It may well be that they used the black varnish, which depending on dilution could be greyish and semi translucent, but who knows those gun carriage wheels have been replaced long since!

 

Just to correct my note on the red paint I mentioned above Goodwin also says "No evidence has come to light indicating when the Victory changed her original red-painted inboard works to yellow ochre, but it is considered highly likely that she had red inboard works when she was the flagship of Admiral Sir John Jervis at the battle of St Vincent on 14 February 1797. Although the Victory could have adopted whitewash or yellow ochre at any time between early 1803 and 1805, the change most likely occurred when Thomas Hardy superseded Samuel Sutton".  Certainly Turner's paintings does not show red, just a dark yellow ocher, and Turner went on board the Victory in December 1805 and January 1806 and would have witnessed her colour scheme first hand.

 

Gary

6B998588-9515-4A88-896E-81C6BB5A3BF7.JPG

IMG_0074.jpg

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Fits in nicely with the other data culumated:

24.08.1805 Refit at Spithead:  Guns removed, hold emptied, ..., basic clean of the hold, ...,
27.08.1805 Cleaning and restowing of iron ballast, ..., guns back on the ship

31.08, 02.09, 06.09 delivery of the paint
13.0
9.1805 back to sea
25.09.1805 washed hammocks and aired bedding
09.10.1805 Breadroom whitewashed

21.09.1805 Trafalgar

 

If these deliveries are totalled it gives:

yellow 696 lb
Black 295,lb
White 422 lb
Verdisgris 5 lb
Prussian Blue 1 lb

 

Surprising is the little amount of black color, half the amount of the yellow. Perhaps they had still black on board or was yellow the predominat color? Or did it take more to cover properly? Just some questions ...

 

XXXDAn

 

PS: already the log entry of after 08.08. the crew was busy on the way home painting quarter deck and ship´s sides.

Edited by dafi
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Dafi

 

I understand that the yellow was diluted extensively with linseed oil, which itself has a yellowish tinge, I doubt the black would be cut (diluted) as much, but it was to some extent as we know the hull colour was really a dark grey, so I’m not surprised the yellow quantities are lower. Actually Nelson thought the the yellow stripes were still too dark and wanted a much lighter colour, but Trafalgar got in the way and he was never to see this put in place.

 

Gary

Edited by Morgan
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I guess because it was mixed by hand, other than by weight / volume there would be little consistency between successive coats, then all Ochers themselves vary immensely from light to dark, again no batch or quality control in those days 😮 , just the Mk1 eyeball. Then I suppose it depends where they sampled the ‘Salmon Pink’ from, I’m guessing an internal surface (Goodwin says some of the internal upper deck was yellow) as all the external planking will surely have been replaced long ago given all those refits and restorations, and if it was an internal surface was the yellow paint diluted as much as the outside? Too many variables, I guess we have to defer to the experts.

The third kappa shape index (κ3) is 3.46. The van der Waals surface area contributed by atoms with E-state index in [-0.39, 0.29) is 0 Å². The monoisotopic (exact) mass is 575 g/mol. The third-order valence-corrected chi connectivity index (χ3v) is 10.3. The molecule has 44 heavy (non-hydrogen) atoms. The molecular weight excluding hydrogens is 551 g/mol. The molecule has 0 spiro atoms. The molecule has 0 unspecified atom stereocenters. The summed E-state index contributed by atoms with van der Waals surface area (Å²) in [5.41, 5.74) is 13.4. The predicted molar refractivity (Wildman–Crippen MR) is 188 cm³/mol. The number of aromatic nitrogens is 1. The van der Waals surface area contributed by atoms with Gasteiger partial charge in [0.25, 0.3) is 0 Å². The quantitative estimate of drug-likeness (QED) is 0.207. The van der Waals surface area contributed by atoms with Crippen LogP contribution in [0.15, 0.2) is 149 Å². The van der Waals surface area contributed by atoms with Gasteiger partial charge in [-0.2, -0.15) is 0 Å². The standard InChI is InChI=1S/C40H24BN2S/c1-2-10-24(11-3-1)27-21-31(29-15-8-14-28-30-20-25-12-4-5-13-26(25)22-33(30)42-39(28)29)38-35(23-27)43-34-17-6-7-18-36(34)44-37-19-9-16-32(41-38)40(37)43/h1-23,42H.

Gary

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Every photo I have from onboard Victory shows natural wood, though certainly varnished to prevent rot.

 

It really makes sense when you think about it. It had to move and you probably didn't want paint preventing it from turning properly with paint getting in the joint with the axle. 

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IMG_1414.JPG

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My bad Dafi, your right and the usage supports this:

 


8 NRNM 1064/83; Record number 2376. Another expense, entered by the Victory’s carpenter dated 18 August states: ‘To painting Boats the Quarter deck and Refreshing ye. Paint on the Ships Sides this Mo. [month]) 11’. The Paint and materials listed in the margin are as follows: ‘Paint White 95 lbs. Paint Yellow 24 lb. Paint Black 67 lbs. Oil 30 gallons. Brushes Six No.’


The carpenter’s entry dated 14 September reads:
To painting the ships side after caulking, the Gunroom and Officers Apartments under the Awning and Quarter deck Waist &c. after Refitting and the paint and materials consumed for the above entry listed in the margin are given as:
Yellow – 350 lbs; Black – 150 lbs; White – 450 lbs.; Oil – 47 gallons; Brushes – 20 in No.8

 

and